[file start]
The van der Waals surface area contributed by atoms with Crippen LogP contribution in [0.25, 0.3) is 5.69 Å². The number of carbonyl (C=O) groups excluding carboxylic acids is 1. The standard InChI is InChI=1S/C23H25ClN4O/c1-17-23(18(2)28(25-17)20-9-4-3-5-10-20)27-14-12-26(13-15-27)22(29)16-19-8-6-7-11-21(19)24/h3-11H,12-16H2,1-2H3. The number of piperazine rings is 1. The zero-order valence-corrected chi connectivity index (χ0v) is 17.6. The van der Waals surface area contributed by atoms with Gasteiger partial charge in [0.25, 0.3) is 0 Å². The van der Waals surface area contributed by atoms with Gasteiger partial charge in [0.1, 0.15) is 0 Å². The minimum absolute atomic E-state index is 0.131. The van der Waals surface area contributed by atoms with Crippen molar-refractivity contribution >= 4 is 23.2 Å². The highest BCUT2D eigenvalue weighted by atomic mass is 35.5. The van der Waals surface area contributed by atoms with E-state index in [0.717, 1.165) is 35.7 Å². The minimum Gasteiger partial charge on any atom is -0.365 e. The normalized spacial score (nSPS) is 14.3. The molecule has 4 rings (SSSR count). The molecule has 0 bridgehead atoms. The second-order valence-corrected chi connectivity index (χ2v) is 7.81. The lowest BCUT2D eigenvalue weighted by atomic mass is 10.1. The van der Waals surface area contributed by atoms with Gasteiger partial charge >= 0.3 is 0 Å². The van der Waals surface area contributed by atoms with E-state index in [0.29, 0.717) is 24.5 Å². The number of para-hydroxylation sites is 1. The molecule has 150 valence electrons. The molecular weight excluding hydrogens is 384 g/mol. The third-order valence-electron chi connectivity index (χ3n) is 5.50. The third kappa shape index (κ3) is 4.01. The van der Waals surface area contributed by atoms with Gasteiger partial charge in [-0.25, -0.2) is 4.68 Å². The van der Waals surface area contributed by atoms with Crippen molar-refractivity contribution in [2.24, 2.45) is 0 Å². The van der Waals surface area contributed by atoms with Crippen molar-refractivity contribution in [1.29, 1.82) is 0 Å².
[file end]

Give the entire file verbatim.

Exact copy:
The van der Waals surface area contributed by atoms with Crippen LogP contribution in [0.25, 0.3) is 5.69 Å². The number of carbonyl (C=O) groups excluding carboxylic acids is 1. The standard InChI is InChI=1S/C23H25ClN4O/c1-17-23(18(2)28(25-17)20-9-4-3-5-10-20)27-14-12-26(13-15-27)22(29)16-19-8-6-7-11-21(19)24/h3-11H,12-16H2,1-2H3. The number of piperazine rings is 1. The zero-order valence-corrected chi connectivity index (χ0v) is 17.6. The van der Waals surface area contributed by atoms with Gasteiger partial charge in [0.25, 0.3) is 0 Å². The van der Waals surface area contributed by atoms with Gasteiger partial charge in [0.1, 0.15) is 0 Å². The minimum absolute atomic E-state index is 0.131. The van der Waals surface area contributed by atoms with Crippen molar-refractivity contribution >= 4 is 23.2 Å². The highest BCUT2D eigenvalue weighted by atomic mass is 35.5. The van der Waals surface area contributed by atoms with E-state index in [0.717, 1.165) is 35.7 Å². The minimum Gasteiger partial charge on any atom is -0.365 e. The normalized spacial score (nSPS) is 14.3. The molecule has 4 rings (SSSR count). The molecule has 0 bridgehead atoms. The second-order valence-corrected chi connectivity index (χ2v) is 7.81. The lowest BCUT2D eigenvalue weighted by atomic mass is 10.1. The van der Waals surface area contributed by atoms with Gasteiger partial charge >= 0.3 is 0 Å². The van der Waals surface area contributed by atoms with E-state index in [0.29, 0.717) is 24.5 Å². The number of para-hydroxylation sites is 1. The molecule has 150 valence electrons. The molecular weight excluding hydrogens is 384 g/mol. The third-order valence-electron chi connectivity index (χ3n) is 5.50. The third kappa shape index (κ3) is 4.01. The van der Waals surface area contributed by atoms with Gasteiger partial charge in [-0.25, -0.2) is 4.68 Å². The van der Waals surface area contributed by atoms with Crippen molar-refractivity contribution in [2.24, 2.45) is 0 Å². The van der Waals surface area contributed by atoms with Crippen molar-refractivity contribution in [1.29, 1.82) is 0 Å².